Flavoring Is a Science … And an Art

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Flavoring Is a Science … And an Art

One of the greatest challenges of medication is to ensure complete cure from ailment for the patient for whom it is meant. Taking medicine is sometimes an ordeal for a child or a pet and sometimes even an adult that has special needs. Pharmacists can flavor these medicines in a special manner to ensure that swallowing a pill is as easy as eating a chocolate. Pills can be compounded into liquid suspensions to feed children while solutions can be made into lozenges and chewable lollipops.

Art of compounding in the field of medicine

To meet the demands of medicines which smell and taste good and also contain the required potency of medication that has been described to the patient, pharmacist doctors like Dr. Hooten Melamed develop special formulations. Compounding medicines is a science which becomes an art when it is combined with special flavors to make it edible to fussy patients like children, pets and terminally ill patients. These compounded dosages are available in various forms like capsules, suppositories, transdermal creams, injections, nasal sprays, chewable tablets, lollipops and easily dissolvable tablets.

Flavors that are commonly used by compounder

Oil-based flavors can become hard to swallow and affect the sensitivity of a patient’s tongue. Compounding pharmacists can use artificial flavors like vanilla to make it easy to drink or eat. When a patient requests compounds to be made of prescribed medicines, then their preferred flavors are taken into consideration to customize it to their needs. Compounders develop medications to stimulate the sense of smell and taste of patients and combine flavors with sweeteners, saltiness or sourness to mask the bitterness of medicines.  Pharmacists artfully combine medicinal combinations with pleasing flavors like coffee, vanilla, marshmallow and fruity flavors like grape, raspberry, strawberry, grape, chocolate and peppermint.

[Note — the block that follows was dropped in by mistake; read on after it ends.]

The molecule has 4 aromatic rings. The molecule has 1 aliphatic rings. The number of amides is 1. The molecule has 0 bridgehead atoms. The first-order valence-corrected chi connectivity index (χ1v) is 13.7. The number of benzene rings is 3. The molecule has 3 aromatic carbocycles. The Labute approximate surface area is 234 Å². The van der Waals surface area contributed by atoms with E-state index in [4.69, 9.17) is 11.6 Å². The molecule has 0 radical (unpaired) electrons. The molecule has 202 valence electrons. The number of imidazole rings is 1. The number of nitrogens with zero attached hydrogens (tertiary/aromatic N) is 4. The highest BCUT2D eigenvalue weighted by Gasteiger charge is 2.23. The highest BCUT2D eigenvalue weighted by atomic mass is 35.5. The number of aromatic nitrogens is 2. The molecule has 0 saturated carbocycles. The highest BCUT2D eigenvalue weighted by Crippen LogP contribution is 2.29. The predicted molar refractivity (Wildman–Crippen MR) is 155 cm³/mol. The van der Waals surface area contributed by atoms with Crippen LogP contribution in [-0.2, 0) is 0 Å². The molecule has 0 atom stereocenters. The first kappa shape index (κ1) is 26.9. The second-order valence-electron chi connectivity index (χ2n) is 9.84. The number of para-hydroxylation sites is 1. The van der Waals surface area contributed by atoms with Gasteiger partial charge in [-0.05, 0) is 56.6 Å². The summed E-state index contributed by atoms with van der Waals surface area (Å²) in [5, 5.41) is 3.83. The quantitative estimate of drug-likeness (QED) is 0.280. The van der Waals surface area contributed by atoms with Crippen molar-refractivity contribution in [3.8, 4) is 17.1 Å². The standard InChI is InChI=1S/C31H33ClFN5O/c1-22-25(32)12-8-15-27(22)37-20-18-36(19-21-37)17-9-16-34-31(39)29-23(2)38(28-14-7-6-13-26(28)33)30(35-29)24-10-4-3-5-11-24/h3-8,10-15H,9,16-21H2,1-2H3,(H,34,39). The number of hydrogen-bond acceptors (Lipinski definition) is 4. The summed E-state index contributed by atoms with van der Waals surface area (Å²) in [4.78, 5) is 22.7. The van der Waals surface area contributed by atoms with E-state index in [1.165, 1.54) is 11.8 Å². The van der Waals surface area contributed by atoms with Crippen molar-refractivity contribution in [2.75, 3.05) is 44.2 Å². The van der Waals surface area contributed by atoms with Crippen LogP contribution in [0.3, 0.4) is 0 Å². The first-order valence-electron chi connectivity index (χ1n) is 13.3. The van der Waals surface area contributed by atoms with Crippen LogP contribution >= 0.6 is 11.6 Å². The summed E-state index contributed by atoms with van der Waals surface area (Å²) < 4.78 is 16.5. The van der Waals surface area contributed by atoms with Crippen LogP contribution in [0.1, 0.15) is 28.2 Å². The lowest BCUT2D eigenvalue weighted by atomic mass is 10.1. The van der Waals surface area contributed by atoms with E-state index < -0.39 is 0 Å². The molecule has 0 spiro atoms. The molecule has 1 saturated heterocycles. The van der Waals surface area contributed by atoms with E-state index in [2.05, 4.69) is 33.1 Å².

Flavored medicine and unique dosage

Children refuse medications that have a strong smell or just because it tastes bitter and is difficult to swallow. Sometimes patients that are too ill to take regular medications and cannot swallow large capsules are given this same composition as liquids and topical gels that can be easily absorbed by the skin. When medications have to be given to small infants, then it is generally given in the form of topical gels and intravenous injections as they would not able to swallow oral liquids. Children have unique needs and some may have allergies requiring medications which are free of sugar, gluten, soya or dye

For making medicines for children, pharmacist Dr. Hootan Melamed works with their pediatrician to formulate medications that meets their prescribed formulation. Pets like dogs, cats, horses and cows are also as fussy as children, when it comes taking medication so a certain degree of flavoring has to be done to encourage them to have it. Dogs will like meat flavor while cats will love fish flavor and horses will appreciate medicines flavored with alfalfa, cherry, apples or molasses.

Pharmacists play a very important role in helping patients take their medication in flavors preferred by them so they get its benefits without any trouble.

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